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dc.contributor.authorWilson, ADMen
dc.contributor.authorWhattam, EMen
dc.contributor.authorBennett, Ren
dc.contributor.authorVisanuvimol, Len
dc.contributor.authorLauzon, Cen
dc.contributor.authorBertram, SMen
dc.date.accessioned2018-05-09T10:32:13Z
dc.date.available2018-05-09T10:32:13Z
dc.date.issued2010-04-01en
dc.identifier.issn0340-5443en
dc.identifier.urihttp://hdl.handle.net/10026.1/11461
dc.description.abstract

Recently, there has been increasing interest in behavioral syndrome research across a range of taxa. Behavioral syndromes are suites of correlated behaviors that are expressed either within a given behavioral context (e. g., mating) or between different contexts (e. g., foraging and mating). Syndrome research holds profound implications for animal behavior as it promotes a holistic view in which seemingly autonomous behaviors may not evolve independently, but as a "suite" or "package." We tested whether laboratory-reared male and female European house crickets, Acheta domesticus, exhibited behavioral syndromes by quantifying individual differences in activity, exploration, mate attraction, aggressiveness, and antipredator behavior. To our knowledge, our study is the first to consider such a breadth of behavioral traits in one organism using the syndrome framework. We found positive correlations across mating, exploratory, and antipredatory contexts, but not aggression and general activity. These behavioral differences were not correlated with body size or condition, although age explained some of the variation in motivation to mate. We suggest that these across-context correlations represent a boldness syndrome as individual risk-taking and exploration was central to across-context mating and antipredation correlations in both sexes. © Springer-Verlag 2009.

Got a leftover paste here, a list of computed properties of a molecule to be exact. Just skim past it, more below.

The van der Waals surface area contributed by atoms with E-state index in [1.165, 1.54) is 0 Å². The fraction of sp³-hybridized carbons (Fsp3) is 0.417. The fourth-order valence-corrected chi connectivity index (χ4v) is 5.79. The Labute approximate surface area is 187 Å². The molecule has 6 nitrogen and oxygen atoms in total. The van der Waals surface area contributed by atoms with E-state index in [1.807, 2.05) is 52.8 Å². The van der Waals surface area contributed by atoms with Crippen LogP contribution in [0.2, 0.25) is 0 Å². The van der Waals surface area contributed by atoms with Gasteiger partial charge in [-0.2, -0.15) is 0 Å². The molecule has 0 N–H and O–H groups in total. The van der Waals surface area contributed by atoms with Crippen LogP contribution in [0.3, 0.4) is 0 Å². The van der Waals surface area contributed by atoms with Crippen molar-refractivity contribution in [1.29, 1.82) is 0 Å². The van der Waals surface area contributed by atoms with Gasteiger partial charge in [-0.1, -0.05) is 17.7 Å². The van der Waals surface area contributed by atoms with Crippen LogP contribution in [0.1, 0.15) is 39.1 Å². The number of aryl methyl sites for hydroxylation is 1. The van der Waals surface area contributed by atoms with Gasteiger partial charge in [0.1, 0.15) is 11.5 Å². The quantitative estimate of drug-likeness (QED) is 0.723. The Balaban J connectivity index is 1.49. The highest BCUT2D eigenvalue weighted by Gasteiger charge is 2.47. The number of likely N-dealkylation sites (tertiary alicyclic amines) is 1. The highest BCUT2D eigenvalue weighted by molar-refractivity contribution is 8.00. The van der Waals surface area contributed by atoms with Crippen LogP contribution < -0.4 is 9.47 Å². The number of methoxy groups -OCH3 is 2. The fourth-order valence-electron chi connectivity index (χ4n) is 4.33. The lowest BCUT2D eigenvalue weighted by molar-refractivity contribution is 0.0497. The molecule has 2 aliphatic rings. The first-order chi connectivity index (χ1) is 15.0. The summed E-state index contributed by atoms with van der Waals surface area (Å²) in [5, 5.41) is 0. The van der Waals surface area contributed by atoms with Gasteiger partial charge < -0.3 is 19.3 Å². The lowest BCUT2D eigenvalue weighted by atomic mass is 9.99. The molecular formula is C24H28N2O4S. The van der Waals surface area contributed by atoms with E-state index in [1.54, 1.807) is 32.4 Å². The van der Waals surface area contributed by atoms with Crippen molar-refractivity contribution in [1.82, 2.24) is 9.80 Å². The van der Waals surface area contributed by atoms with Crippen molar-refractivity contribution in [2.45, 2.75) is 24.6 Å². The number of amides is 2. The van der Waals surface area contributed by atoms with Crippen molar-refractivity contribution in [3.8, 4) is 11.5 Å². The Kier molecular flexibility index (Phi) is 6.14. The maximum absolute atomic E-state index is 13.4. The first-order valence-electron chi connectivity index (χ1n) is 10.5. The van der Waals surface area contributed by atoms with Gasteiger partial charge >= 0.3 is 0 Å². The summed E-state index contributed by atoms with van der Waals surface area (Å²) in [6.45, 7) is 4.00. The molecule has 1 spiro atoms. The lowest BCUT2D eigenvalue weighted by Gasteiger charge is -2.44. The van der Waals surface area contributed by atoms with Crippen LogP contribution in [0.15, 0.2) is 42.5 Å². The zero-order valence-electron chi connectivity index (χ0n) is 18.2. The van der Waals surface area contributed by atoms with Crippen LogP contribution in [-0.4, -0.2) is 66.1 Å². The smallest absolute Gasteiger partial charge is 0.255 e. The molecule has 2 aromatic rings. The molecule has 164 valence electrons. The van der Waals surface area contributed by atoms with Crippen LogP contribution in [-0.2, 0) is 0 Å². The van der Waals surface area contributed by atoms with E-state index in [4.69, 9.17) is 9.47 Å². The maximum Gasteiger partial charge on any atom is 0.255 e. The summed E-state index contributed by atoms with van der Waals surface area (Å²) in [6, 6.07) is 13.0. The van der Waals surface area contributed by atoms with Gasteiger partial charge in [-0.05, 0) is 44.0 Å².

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dc.format.extent703 - 715en
dc.language.isoenen
dc.titleBehavioral correlations across activity, mating, exploration, aggression, and antipredator contexts in the European house cricket, Acheta domesticusen
dc.typeJournal Article
plymouth.issue5en
plymouth.volume64en
plymouth.publication-statusPublisheden
plymouth.journalBehavioral Ecology and Sociobiologyen
dc.identifier.doi10.1007/s00265-009-0888-1en
plymouth.organisational-group/Plymouth
plymouth.organisational-group/Plymouth/00 Groups by role
plymouth.organisational-group/Plymouth/00 Groups by role/Academics
plymouth.organisational-group/Plymouth/Faculty of Health and Human Sciences
plymouth.organisational-group/Plymouth/Faculty of Health and Human Sciences/School of Psychology
plymouth.organisational-group/Plymouth/Faculty of Science and Engineering
plymouth.organisational-group/Plymouth/Faculty of Science and Engineering/School of Biological and Marine Sciences
plymouth.organisational-group/Plymouth/REF 2021 Researchers by UoA
plymouth.organisational-group/Plymouth/REF 2021 Researchers by UoA/UoA07 Earth Systems and Environmental Sciences
dc.rights.embargoperiodNot knownen
rioxxterms.versionofrecord10.1007/s00265-009-0888-1en
rioxxterms.licenseref.urihttp://www.rioxx.net/licenses/all-rights-reserveden
rioxxterms.typeJournal Article/Reviewen


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